Lassa virus (LASV), an arenavirus endemic to West Africa, causes Lassa fever—a lethal hemorrhagic fever. Entry of LASV into the host cell is mediated by the glycoprotein complex (GPC), which is the only protein located on the viral surface and comprises three subunits: glycoprotein 1 (GP1), glycoprotein 2 (GP2), and a stable signal peptide (SSP). The LASV GPC is a class one viral fusion protein, akin to those found in viruses such as human immunodeficiency virus (HIV), influenza, Ebola virus (EBOV), and severe acute respiratory syndrome coronavirus 2 (SARS-CoV-2). These viruses are enveloped and utilize membrane fusion to deliver their genetic material to the host cell. Like other class one fusion proteins, LASV-mediated membrane fusion occurs through an orchestrated sequence of conformational changes in its GPC. The receptor-binding subunit, GP1, first engages with a host cell receptor then undergoes a unique receptor switch upon delivery to the late endosome. The acidic pH and change in receptor result in the dissociation of GP1, exposing the fusion subunit, GP2, such that fusion can occur. These events ultimately lead to the formation of a fusion pore so that the LASV genetic material is released into the host cell. Interestingly, the mature GPC retains its SSP as a third subunit—a feature that is unique to arenaviruses. Additionally, the fusion domain contains two separate fusion peptides, instead of a standard singular fusion peptide. Here, we give a comprehensive review of the LASV GPC components and their unusual features.
The Mammarenavirus genus of the Arenaviridae family comprises a diverse group of enveloped, negative-sense single-stranded RNA viruses and can be divided into two categories, Old-World (OW) or New-World (NW), based on phylogenetic differences and geographical distribution [1,2]. OW arenaviruses are those that circulate in Africa, Asia and Europe, whereas those classified as NW circulate in the Americas . Various species of rodents are the natural reservoirs for these viruses with endemicity dependent on the species’ indigenous location. Several viruses in this family are pathogenic in humans and are causative agents of viral hemorrhagic fevers —one of which, Lassa virus (LASV), an OW arenavirus, will be the focus of this review article.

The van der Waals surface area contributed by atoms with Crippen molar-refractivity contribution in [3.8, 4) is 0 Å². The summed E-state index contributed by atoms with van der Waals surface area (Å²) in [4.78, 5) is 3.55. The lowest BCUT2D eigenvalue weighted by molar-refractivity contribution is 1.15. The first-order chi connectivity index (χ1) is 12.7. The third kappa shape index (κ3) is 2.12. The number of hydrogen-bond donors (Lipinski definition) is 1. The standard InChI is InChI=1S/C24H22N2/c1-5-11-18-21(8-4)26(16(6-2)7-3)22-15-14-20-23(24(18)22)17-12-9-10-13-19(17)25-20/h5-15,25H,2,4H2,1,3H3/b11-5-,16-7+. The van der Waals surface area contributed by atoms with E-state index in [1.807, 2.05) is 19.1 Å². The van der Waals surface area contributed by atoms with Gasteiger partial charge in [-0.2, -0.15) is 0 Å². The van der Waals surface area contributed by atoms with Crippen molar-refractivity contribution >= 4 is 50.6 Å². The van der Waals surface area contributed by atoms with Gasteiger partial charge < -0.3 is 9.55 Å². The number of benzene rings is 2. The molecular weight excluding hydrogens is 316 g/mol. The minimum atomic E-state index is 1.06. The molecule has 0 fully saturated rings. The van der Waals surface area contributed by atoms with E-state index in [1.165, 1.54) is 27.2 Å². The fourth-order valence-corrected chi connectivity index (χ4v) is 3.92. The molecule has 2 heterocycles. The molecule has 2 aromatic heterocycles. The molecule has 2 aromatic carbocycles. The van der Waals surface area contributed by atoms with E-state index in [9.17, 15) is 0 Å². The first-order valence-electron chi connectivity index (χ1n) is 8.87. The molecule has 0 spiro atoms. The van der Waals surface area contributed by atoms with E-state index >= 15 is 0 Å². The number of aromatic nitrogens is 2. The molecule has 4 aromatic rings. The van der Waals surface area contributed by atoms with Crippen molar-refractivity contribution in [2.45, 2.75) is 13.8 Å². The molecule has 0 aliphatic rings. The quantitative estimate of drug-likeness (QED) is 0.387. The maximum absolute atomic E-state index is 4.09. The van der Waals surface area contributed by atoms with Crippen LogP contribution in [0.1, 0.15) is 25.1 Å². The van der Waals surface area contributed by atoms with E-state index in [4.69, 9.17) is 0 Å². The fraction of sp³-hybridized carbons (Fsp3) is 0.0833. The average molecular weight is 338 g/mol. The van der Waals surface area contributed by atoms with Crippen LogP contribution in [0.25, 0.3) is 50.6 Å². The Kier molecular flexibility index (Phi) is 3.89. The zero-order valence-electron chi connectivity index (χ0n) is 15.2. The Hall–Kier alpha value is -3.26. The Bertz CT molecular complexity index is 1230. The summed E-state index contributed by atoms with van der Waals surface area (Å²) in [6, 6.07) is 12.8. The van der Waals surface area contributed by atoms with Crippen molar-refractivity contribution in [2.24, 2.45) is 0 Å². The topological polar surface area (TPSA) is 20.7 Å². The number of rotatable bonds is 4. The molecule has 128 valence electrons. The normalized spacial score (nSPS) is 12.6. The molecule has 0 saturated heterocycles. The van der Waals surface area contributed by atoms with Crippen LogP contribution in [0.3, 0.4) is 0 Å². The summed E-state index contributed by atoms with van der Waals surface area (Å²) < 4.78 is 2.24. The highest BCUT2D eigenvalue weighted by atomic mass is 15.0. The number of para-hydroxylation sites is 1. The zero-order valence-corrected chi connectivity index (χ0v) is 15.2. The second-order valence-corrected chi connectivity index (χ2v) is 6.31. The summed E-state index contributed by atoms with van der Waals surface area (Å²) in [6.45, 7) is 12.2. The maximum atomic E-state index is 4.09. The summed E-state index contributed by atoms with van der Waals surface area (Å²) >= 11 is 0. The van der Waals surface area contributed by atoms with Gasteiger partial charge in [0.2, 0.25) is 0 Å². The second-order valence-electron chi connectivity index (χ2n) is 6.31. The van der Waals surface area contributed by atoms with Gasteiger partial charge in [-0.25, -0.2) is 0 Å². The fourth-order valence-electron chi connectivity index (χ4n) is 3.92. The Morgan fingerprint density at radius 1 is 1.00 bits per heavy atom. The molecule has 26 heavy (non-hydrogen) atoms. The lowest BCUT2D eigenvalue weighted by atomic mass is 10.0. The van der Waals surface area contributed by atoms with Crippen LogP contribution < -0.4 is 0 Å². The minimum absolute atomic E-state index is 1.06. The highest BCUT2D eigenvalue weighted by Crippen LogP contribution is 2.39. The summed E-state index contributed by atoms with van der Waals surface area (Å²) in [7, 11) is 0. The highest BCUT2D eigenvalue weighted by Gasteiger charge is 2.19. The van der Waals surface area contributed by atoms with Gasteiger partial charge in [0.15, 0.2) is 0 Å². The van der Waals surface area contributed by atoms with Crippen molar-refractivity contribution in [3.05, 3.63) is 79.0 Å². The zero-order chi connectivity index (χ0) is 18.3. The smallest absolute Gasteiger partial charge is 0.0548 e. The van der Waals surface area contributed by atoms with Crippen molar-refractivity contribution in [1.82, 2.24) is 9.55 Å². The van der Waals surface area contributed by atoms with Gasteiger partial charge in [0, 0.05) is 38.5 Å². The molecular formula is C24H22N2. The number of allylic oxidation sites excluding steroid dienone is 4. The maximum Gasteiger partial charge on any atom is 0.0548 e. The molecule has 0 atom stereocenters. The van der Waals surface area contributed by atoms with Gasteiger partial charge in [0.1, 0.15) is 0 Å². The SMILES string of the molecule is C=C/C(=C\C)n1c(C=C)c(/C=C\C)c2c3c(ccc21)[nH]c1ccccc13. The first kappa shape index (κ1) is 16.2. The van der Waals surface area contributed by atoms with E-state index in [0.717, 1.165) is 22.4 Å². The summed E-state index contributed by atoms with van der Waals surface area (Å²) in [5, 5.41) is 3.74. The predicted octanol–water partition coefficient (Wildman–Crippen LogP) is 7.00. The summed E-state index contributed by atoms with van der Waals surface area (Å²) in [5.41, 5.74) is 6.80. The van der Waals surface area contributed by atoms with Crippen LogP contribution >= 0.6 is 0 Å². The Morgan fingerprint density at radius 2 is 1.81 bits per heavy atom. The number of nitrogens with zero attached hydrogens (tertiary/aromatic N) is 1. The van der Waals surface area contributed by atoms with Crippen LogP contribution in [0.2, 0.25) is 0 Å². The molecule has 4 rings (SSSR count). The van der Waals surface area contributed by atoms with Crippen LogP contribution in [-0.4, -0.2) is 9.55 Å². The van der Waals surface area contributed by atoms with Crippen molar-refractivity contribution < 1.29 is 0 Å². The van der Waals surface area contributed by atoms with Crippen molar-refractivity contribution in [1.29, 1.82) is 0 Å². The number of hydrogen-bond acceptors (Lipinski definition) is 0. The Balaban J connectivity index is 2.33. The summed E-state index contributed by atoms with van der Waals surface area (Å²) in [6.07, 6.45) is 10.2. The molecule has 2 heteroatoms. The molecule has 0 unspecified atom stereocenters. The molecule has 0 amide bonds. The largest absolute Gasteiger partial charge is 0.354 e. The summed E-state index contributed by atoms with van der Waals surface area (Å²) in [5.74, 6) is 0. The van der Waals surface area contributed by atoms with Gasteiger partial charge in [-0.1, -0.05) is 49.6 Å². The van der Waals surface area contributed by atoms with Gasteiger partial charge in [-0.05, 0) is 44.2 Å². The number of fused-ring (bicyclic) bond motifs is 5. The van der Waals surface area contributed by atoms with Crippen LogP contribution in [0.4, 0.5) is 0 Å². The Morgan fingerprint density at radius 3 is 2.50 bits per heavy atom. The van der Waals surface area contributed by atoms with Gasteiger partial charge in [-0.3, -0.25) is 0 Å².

LASV is endemic to West Africa and is the most prevalent arenavirus afflicting humans [5,6]. It is primarily spread by direct contact with excrement from infected Mastomys natalensis rodents and, rarely, between humans by bodily fluids [7–12]. Infection with LASV causes Lassa fever, a hemorrhagic fever with high morbidity and mortality that affects an estimated 100000–300000 individuals annually [10–15]. The case fatality rate (CFR) of LASV historically averages ∼20% [16–19]. For perspective, the severe acute respiratory syndrome coronavirus 2 (SARS-CoV-2) pandemic CFR averaged between 1 and 3% [20–25]. Despite the high pathogenicity of LASV, there are currently no FDA-approved vaccines or antivirals for the explicit treatment of Lassa fever [13,26–29]. Therapeutic options are limited to off-label usage of the antiviral ribavirin, which is only effective in the early stages of infection and has severe side effects, and induction of passive immunity with survivors’ antibodies [11–13,29–32]. Several small-molecule compounds that inhibit arenavirus entry have recently been described and show promise in vitro but have not yet advanced past laboratory studies [28,33–42]. Recently, the attenuated Candid#1 vaccine was shown to be effective against Junín virus (JUNV), an NW arenavirus that is the causative agent of Argentine hemorrhagic fever [43,44]. However, the vaccine is ineffective against LASV [45–49]. This has largely been attributed to ample glycosylation of the LASV glycoprotein complex (GPC) that provides immunological resistance [50–54]. Given the relatively high CFR of LASV infections combined with its high infectivity and minimal treatment options, this virus has the potential to be a great risk to public health following the completion of the zoonotic jump. Accordingly, LASV has been categorized as a category A, biosafety level 4 agent by the Centers for Disease Control and Prevention . The World Health Organization also lists LASV as one of the top five infectious diseases requiring prioritized research due to its threat to public health [56,57].